I spoke to the compiler optimizer lead at work. He assures me that assignment ONLY implies a write, even if the value of the assignment expression is used in a subsequent expression.
At least as far as he's concerned, "a = 2" should only compile to a write, and "a = b = 2" should compile to two writes. "a = b = c" should compile to one read (reading 'c'), and two writes (to 'a' and 'b').
That said, our compiler actually compiled "a = b = c" more like "b = c; a = c" (reading 'c' twice), which he indicated was a bug. GCC seems to compile "a = b = c" more like "b = c; a = b", which is actually pretty close to what the OP was suggesting would happen. (Read 'c', Write 'b'. Read 'b', write 'a'.) Fun stuff.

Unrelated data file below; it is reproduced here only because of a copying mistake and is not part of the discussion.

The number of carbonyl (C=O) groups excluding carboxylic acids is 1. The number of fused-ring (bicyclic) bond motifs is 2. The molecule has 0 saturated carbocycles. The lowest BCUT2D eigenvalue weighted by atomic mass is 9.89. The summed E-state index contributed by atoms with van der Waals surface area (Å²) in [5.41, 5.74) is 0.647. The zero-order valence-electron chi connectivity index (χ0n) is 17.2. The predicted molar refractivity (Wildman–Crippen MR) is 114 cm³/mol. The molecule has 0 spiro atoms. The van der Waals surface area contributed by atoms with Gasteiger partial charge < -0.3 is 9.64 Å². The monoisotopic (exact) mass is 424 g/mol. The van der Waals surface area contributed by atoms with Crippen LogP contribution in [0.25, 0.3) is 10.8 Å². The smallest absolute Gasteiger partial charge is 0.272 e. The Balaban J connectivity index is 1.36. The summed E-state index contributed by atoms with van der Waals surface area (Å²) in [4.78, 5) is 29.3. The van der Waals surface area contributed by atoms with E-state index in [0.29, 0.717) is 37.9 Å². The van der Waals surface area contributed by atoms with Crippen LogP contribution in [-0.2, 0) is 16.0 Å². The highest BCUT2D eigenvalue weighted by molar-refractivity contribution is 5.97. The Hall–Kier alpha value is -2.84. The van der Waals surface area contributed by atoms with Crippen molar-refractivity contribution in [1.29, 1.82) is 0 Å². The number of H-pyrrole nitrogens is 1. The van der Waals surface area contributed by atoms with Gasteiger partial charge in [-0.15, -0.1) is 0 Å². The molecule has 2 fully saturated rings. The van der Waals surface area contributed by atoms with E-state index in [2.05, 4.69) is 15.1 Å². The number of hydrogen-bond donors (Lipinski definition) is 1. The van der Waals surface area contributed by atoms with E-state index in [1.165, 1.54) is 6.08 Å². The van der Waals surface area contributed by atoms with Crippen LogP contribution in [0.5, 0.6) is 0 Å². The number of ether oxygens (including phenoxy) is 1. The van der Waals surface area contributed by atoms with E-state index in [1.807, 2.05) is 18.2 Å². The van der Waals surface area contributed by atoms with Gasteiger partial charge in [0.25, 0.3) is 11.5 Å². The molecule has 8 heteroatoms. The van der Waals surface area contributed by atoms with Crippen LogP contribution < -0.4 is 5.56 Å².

So... a secondary lesson is, "However YOU might have interpreted the C specification, chances are your compiler treats it differently for anything other than the simplest of expressions."
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